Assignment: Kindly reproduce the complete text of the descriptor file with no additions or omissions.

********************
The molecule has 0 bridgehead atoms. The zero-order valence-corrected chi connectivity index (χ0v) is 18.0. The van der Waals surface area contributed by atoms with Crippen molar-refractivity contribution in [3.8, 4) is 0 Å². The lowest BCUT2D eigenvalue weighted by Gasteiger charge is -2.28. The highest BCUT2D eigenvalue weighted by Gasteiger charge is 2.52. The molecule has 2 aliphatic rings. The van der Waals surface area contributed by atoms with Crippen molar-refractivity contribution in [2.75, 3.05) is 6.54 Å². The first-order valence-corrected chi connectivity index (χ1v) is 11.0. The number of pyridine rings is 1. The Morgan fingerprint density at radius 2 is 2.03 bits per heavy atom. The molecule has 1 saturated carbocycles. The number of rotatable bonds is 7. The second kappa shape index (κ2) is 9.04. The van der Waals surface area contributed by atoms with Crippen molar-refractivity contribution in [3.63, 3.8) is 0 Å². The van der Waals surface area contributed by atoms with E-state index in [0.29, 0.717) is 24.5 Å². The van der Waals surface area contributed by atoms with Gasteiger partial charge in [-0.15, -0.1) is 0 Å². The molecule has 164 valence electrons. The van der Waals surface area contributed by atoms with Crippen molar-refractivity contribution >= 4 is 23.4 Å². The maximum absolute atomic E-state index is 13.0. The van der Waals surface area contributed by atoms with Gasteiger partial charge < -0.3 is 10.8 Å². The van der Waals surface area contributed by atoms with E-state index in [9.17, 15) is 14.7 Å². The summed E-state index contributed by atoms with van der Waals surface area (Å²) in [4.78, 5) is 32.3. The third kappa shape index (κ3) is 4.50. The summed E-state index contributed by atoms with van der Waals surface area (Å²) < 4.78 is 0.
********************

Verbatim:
The molecule has 0 bridgehead atoms. The zero-order valence-corrected chi connectivity index (χ0v) is 18.0. The van der Waals surface area contributed by atoms with Crippen molar-refractivity contribution in [3.8, 4) is 0 Å². The lowest BCUT2D eigenvalue weighted by Gasteiger charge is -2.28. The highest BCUT2D eigenvalue weighted by Gasteiger charge is 2.52. The molecule has 2 aliphatic rings. The van der Waals surface area contributed by atoms with Crippen molar-refractivity contribution in [2.75, 3.05) is 6.54 Å². The first-order valence-corrected chi connectivity index (χ1v) is 11.0. The number of pyridine rings is 1. The Morgan fingerprint density at radius 2 is 2.03 bits per heavy atom. The molecule has 1 saturated carbocycles. The number of rotatable bonds is 7. The second kappa shape index (κ2) is 9.04. The van der Waals surface area contributed by atoms with Crippen molar-refractivity contribution in [3.63, 3.8) is 0 Å². The van der Waals surface area contributed by atoms with E-state index in [0.29, 0.717) is 24.5 Å². The van der Waals surface area contributed by atoms with Gasteiger partial charge in [-0.15, -0.1) is 0 Å². The molecule has 164 valence electrons. The van der Waals surface area contributed by atoms with Crippen molar-refractivity contribution >= 4 is 23.4 Å². The maximum absolute atomic E-state index is 13.0. The van der Waals surface area contributed by atoms with Gasteiger partial charge < -0.3 is 10.8 Å². The van der Waals surface area contributed by atoms with E-state index in [9.17, 15) is 14.7 Å². The summed E-state index contributed by atoms with van der Waals surface area (Å²) in [4.78, 5) is 32.3. The third kappa shape index (κ3) is 4.50. The summed E-state index contributed by atoms with van der Waals surface area (Å²) < 4.78 is 0.